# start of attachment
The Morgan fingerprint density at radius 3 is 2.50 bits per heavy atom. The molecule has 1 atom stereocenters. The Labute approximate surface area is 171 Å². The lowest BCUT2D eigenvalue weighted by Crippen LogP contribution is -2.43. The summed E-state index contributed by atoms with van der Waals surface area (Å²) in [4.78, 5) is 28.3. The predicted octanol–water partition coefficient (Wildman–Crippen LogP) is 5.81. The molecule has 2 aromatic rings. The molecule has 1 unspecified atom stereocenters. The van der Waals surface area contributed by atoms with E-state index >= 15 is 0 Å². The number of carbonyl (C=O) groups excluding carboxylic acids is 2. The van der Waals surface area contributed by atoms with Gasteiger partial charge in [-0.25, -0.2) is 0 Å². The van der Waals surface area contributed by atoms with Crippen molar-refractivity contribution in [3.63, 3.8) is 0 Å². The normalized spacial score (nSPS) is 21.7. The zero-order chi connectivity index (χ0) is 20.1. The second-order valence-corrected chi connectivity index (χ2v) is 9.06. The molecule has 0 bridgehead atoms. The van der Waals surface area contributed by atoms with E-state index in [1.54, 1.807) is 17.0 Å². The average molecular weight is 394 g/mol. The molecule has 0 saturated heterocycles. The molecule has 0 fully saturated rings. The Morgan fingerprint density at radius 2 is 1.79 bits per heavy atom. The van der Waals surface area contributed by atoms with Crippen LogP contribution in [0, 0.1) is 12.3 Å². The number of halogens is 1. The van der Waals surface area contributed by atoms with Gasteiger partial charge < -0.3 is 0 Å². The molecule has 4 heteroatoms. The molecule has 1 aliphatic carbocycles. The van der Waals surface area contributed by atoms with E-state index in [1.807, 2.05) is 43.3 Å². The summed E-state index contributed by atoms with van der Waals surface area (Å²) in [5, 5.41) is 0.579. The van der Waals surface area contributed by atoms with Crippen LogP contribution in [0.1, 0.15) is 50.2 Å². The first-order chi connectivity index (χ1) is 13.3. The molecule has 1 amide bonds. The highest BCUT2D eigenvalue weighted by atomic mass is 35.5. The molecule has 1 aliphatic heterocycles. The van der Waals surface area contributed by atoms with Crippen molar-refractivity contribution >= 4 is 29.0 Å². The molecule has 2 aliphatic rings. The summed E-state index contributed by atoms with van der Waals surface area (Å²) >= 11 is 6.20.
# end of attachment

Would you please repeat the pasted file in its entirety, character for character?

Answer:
The Morgan fingerprint density at radius 3 is 2.50 bits per heavy atom. The molecule has 1 atom stereocenters. The Labute approximate surface area is 171 Å². The lowest BCUT2D eigenvalue weighted by Crippen LogP contribution is -2.43. The summed E-state index contributed by atoms with van der Waals surface area (Å²) in [4.78, 5) is 28.3. The predicted octanol–water partition coefficient (Wildman–Crippen LogP) is 5.81. The molecule has 2 aromatic rings. The molecule has 1 unspecified atom stereocenters. The van der Waals surface area contributed by atoms with E-state index >= 15 is 0 Å². The number of carbonyl (C=O) groups excluding carboxylic acids is 2. The van der Waals surface area contributed by atoms with Gasteiger partial charge in [-0.25, -0.2) is 0 Å². The van der Waals surface area contributed by atoms with Crippen molar-refractivity contribution in [3.63, 3.8) is 0 Å². The normalized spacial score (nSPS) is 21.7. The zero-order chi connectivity index (χ0) is 20.1. The second-order valence-corrected chi connectivity index (χ2v) is 9.06. The molecule has 0 bridgehead atoms. The van der Waals surface area contributed by atoms with E-state index in [1.54, 1.807) is 17.0 Å². The average molecular weight is 394 g/mol. The molecule has 0 saturated heterocycles. The molecule has 0 fully saturated rings. The Morgan fingerprint density at radius 2 is 1.79 bits per heavy atom. The van der Waals surface area contributed by atoms with Crippen LogP contribution in [0, 0.1) is 12.3 Å². The number of halogens is 1. The van der Waals surface area contributed by atoms with Gasteiger partial charge < -0.3 is 0 Å². The molecule has 4 heteroatoms. The molecule has 1 aliphatic carbocycles. The van der Waals surface area contributed by atoms with E-state index in [1.807, 2.05) is 43.3 Å². The summed E-state index contributed by atoms with van der Waals surface area (Å²) in [5, 5.41) is 0.579. The van der Waals surface area contributed by atoms with Crippen LogP contribution in [0.1, 0.15) is 50.2 Å². The first-order chi connectivity index (χ1) is 13.3. The molecule has 1 amide bonds. The highest BCUT2D eigenvalue weighted by atomic mass is 35.5. The molecule has 1 aliphatic heterocycles. The van der Waals surface area contributed by atoms with Crippen molar-refractivity contribution >= 4 is 29.0 Å². The molecule has 2 aliphatic rings. The summed E-state index contributed by atoms with van der Waals surface area (Å²) >= 11 is 6.20.